The head of a US government agency that helps private companies do business in the developing world is in Kenya with a plan seeking to enable the US to better compete with China’s investments in Africa.
Ray Washburne, president of the Overseas Private Investment Corporation (Opic), arrived on July 21st and is expected to meet with Kenyan officials to outline his agency’s three-year, $1 billion “Connect Africa” initiative.
Opic is specifically seeking to support the 470-kilometre, $3 billion Nairobi-Mombasa expressway whose building is scheduled to begin this month under contract with the US-based engineering company Bechtel.
In addition to Connect Africa’s backing for transportation and communications projects on the continent, Mr Washburne will likely tout a proposal moving through Congress to vastly expand Opic’s portfolio.
“The Chinese are in with ports and railroads and highways – things that we need to be in as a competitor,” Mr Washburne said last week during a stop in South Africa.
He also repeated Trump administration’s warnings that China’s $126 billion “Belt and Road” investment initiative is saddling African countries with crushing debts.
The new legislation recently approved by the US House would double Opic’s access to US government credits to a total of $60 billion.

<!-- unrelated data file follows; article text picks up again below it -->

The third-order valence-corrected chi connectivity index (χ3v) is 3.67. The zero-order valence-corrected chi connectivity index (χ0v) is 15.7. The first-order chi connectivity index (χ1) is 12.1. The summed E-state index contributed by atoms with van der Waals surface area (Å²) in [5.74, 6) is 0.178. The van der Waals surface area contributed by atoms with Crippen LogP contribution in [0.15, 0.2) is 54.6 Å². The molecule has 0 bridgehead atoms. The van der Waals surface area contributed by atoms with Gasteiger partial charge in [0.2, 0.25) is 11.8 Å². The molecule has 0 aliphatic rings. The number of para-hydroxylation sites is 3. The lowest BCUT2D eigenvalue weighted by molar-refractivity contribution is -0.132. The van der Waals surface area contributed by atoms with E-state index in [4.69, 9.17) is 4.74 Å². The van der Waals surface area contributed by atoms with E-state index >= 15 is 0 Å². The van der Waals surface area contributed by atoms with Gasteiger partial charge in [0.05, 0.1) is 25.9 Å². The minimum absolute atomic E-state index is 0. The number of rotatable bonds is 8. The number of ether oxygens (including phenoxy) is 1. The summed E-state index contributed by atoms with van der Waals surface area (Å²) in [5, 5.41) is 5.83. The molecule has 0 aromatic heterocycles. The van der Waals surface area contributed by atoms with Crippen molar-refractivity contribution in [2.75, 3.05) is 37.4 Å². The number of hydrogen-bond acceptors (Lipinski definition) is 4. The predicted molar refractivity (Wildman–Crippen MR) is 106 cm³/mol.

The Trump team’s support for the scale-up marks a turnaround in the White House’s approach to both Opic and Africa.
President Trump had previously sought to kill Opic.
He has also offered few positive remarks about Africa and has not launched any US programme of the size and scope of President Clinton’s Agoa trade preferences, President George W. Bush’s anti-Aids initiative and President Barack Obama’s plan to bring electricity to some unlit parts of the continent.
The proposal soon to be debated in the US Senate aims to modernise the financial tools available to Opic, which has not been substantially overhauled since its launch in 1971.
The agency would also be renamed the International Development Finance Corporation to highlight its primary purpose of helping US businesses make much greater investments in Africa and other capital-poor regions of the world.
Independent analysts of US development policy are offering positive appraisals of the legislation, which could be signed into law this year.
“A new modernised agency is necessary because private finance, rather than aid, is the future,” former Opic head Rob Mosbacher Jnr wrote recently.
“Foreign aid is the appropriate tool for tackling health challenges and responding to humanitarian crises,” Mr Mosbacher asserted in a Forbes magazine commentary co-authored with Todd Moss, a senior figure at the Washington-based Centre for Global Development.
“Development finance — or the deployment of commercial capital for public policy purposes — is the most potent weapon we have to expand markets, spread the benefits of capitalism and spur private sector growth,” the analysts added.
Mr Washburne has also hailed the legislation, which he described in a statement last week as “essential.”
With its implementation, he said, “the US government will be better equipped to drive economic growth in emerging markets and provide an alternative to state-directed initiatives that can leave developing countries worse off.”